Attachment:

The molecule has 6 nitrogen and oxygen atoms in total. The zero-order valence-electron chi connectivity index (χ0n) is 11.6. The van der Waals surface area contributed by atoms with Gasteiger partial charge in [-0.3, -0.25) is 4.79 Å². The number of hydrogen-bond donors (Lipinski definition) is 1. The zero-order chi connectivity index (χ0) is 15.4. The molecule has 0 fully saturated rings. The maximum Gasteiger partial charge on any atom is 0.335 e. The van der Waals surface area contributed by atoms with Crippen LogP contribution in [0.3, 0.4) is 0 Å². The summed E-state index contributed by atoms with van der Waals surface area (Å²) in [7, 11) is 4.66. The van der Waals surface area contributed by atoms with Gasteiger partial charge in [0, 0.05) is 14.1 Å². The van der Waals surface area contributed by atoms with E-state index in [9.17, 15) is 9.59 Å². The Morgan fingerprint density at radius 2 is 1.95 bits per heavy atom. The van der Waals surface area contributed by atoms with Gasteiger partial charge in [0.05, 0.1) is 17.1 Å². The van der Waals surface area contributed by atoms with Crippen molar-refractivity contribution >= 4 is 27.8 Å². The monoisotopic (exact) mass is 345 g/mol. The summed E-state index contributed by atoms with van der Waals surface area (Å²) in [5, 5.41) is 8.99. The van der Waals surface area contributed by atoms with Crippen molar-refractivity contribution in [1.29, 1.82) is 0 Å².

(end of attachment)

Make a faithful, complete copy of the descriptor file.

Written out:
The molecule has 6 nitrogen and oxygen atoms in total. The zero-order valence-electron chi connectivity index (χ0n) is 11.6. The van der Waals surface area contributed by atoms with Gasteiger partial charge in [-0.3, -0.25) is 4.79 Å². The number of hydrogen-bond donors (Lipinski definition) is 1. The zero-order chi connectivity index (χ0) is 15.4. The molecule has 0 fully saturated rings. The maximum Gasteiger partial charge on any atom is 0.335 e. The van der Waals surface area contributed by atoms with Crippen LogP contribution in [0.3, 0.4) is 0 Å². The summed E-state index contributed by atoms with van der Waals surface area (Å²) in [7, 11) is 4.66. The van der Waals surface area contributed by atoms with Gasteiger partial charge in [0, 0.05) is 14.1 Å². The van der Waals surface area contributed by atoms with E-state index in [9.17, 15) is 9.59 Å². The Morgan fingerprint density at radius 2 is 1.95 bits per heavy atom. The van der Waals surface area contributed by atoms with Gasteiger partial charge in [0.05, 0.1) is 17.1 Å². The van der Waals surface area contributed by atoms with Crippen molar-refractivity contribution >= 4 is 27.8 Å². The monoisotopic (exact) mass is 345 g/mol. The summed E-state index contributed by atoms with van der Waals surface area (Å²) in [5, 5.41) is 8.99. The van der Waals surface area contributed by atoms with Crippen molar-refractivity contribution in [1.29, 1.82) is 0 Å².